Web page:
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WaPo Dumps Mike Pence From Top 10 GOP Candidates for 2016

Image: WaPo Dumps Mike Pence From Top 10 GOP Candidates for 2016
(Aaron P. Bernstein/Getty Images)

Monday, 06 Apr 2015 02:06 PM

Indiana Gov. Mike Pence has been removed by The Washington Post from its list of the top 10 potential Republican candidates for the presidency because of his botched handling of the state's religious freedom law.

The newspaper's political expert Chris Cillizza says that instead of spending the next few months wasting his time touting his national credentials, Pence should devote all his time and energy to "rehabbing" his image and winning re-election in 2016.

Pence was a long shot at best for the White House before he signed off on his state's controversial religious freedom law last month, which allowed businesses to discriminate against homosexuals.

After he came under intense criticism, Pence quickly reversed himself and said he would "clarify" the legislation. Now Cillizza appears to think that Pence's chances at the GOP nod are less than zero, declaring, "Goodbye, Mike Pence!"

The governor has been replaced in the Post rankings for the 10th spot by former Texas Gov. Rick Perry, who the paper says has a "puncher's chance" at winning the nomination.

The current leader in the top 10 is former Florida Gov. Jeb Bush. However, although he's leading in a new Washington Post-ABC News poll, Cillizza says, "There's something about Bush that is rubbing people the wrong way."

In second place is Wisconsin Gov. Scott Walker, who came in third in the Post-ABC News poll but first in a new Fox News poll.

"His standing in the polls is pretty darn good for a guy who isn't that well known," writes Cillizza.

Florida Sen. Marco Rubio, who will announce whether he's running later this month, is third in the Post rankings.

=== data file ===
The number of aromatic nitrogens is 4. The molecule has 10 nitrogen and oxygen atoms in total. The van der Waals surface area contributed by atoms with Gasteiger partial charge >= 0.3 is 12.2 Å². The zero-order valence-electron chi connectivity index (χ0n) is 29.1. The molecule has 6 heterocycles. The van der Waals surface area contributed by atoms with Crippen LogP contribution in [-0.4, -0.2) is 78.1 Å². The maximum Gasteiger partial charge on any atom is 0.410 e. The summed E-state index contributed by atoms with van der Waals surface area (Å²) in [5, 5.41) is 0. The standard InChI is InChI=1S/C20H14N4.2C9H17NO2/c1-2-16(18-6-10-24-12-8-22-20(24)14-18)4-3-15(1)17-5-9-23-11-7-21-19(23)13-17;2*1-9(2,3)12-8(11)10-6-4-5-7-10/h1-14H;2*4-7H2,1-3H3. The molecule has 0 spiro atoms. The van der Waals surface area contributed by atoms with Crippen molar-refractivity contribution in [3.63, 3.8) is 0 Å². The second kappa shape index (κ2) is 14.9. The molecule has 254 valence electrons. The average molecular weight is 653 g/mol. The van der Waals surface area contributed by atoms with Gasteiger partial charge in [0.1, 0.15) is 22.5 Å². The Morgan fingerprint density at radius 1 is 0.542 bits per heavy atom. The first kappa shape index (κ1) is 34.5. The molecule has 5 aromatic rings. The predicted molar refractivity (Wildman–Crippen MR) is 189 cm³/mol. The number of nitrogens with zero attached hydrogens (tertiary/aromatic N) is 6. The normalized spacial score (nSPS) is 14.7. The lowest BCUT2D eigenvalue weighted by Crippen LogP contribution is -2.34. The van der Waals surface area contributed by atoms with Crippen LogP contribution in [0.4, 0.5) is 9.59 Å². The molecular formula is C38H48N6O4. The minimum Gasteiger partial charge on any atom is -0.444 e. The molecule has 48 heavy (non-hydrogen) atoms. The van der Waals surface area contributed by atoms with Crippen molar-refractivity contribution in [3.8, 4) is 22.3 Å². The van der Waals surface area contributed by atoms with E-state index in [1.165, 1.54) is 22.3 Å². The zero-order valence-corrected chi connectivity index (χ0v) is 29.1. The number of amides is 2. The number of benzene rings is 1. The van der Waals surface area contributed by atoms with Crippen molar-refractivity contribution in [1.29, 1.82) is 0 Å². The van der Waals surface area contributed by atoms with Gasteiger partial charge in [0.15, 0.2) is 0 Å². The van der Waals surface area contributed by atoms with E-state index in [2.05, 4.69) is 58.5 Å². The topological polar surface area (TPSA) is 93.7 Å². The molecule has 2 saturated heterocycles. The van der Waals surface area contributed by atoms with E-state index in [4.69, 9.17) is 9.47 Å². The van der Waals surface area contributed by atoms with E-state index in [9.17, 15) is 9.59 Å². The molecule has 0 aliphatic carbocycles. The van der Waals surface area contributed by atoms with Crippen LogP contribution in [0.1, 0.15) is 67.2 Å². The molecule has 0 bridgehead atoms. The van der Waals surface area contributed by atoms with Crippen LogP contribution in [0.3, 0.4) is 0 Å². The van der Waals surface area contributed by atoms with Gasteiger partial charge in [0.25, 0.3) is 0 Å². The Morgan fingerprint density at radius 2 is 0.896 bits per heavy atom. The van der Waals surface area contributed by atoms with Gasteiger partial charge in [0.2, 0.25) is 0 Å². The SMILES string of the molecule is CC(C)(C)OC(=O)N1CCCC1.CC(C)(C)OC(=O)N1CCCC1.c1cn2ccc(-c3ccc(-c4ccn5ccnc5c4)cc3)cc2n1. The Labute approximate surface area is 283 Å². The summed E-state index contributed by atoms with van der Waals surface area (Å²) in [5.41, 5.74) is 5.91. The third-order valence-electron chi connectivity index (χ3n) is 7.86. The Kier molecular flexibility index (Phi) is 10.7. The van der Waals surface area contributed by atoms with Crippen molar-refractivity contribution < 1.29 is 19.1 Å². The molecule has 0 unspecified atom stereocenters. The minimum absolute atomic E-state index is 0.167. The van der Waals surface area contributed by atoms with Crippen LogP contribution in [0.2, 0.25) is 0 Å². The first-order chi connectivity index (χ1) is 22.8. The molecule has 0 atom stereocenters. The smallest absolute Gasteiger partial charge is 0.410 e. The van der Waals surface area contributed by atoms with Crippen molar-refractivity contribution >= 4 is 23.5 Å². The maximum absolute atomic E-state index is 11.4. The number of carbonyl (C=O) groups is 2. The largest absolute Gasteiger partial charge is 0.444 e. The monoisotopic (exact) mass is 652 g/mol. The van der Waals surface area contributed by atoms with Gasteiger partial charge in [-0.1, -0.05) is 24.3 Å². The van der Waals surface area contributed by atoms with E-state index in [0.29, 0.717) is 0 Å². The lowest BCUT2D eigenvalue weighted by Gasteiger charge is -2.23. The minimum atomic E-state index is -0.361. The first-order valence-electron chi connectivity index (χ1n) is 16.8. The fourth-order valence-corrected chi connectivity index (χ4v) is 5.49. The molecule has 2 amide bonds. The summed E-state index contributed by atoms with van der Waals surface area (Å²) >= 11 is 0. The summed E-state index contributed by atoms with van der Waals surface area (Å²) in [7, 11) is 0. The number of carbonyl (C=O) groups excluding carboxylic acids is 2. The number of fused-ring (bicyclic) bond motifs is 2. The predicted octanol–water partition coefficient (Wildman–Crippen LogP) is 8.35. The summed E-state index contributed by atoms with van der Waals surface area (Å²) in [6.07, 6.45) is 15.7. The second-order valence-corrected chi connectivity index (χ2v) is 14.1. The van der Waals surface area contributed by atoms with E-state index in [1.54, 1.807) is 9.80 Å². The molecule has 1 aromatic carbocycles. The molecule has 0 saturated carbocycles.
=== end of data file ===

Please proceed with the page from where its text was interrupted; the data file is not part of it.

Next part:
"Rubio seems to have concluded that he can raise the money he needs to mount a serious candidacy even with Bush in the running," says a dubious Cillizza.

Kentucky Sen. Rand Paul, who is expected to announce his candidacy on Tuesday, comes in fourth, and, according to the Post, the libertarian-leaning politician will be vying with tea party favorite Sen. Ted Cruz of Texas for conservative voters.

"What remains to be seen: can [Cruz] expand beyond the 12-ish percent of the vote he's likely to have right now in each of the early voting states," writes Cillizza, who placed Cruz in the fifth position.

In sixth place is Ohio Gov. John Kasich, who leads the race in his home state, according to a Quinnipiac survey, which won't get it done in the rest of the country.

"For now, his candidacy is very much in the abstract," says the Post, "and with Bush in the race, is there really room for Kasich?"

Seventh position goes to New Jersey Gov. Chris Christie.

"No candidate's fortunes have fallen as much as Christie's have," writes Cillizza, "and it's not just in New Jersey." In the Post-ABC News poll, his unfavorable rating, 41 percent, was slightly higher than his favorable rating, 38 percent.

Former Arkansas Gov. Mike Huckabee comes in eighth, and the Post notes that he would likely have won some support among conservatives with his outspoken support of Indiana's embattled religious freedom law.

Taking ninth place is Louisiana Gov. Bobby Jindal, though Cillizza appears to dismiss his chances, saying, "Jindal is trying to find an issue on which he can break through and get more people to pay attention to him."

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Indiana Gov. Mike Pence has been removed by The Washington Post from its list of the top 10 potential Republican candidates for the presidency because of his botched handling of the state's religious freedom law.
Mike Pence, candidates, presidential, Post
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2015-06-06
Monday, 06 Apr 2015 02:06 PM
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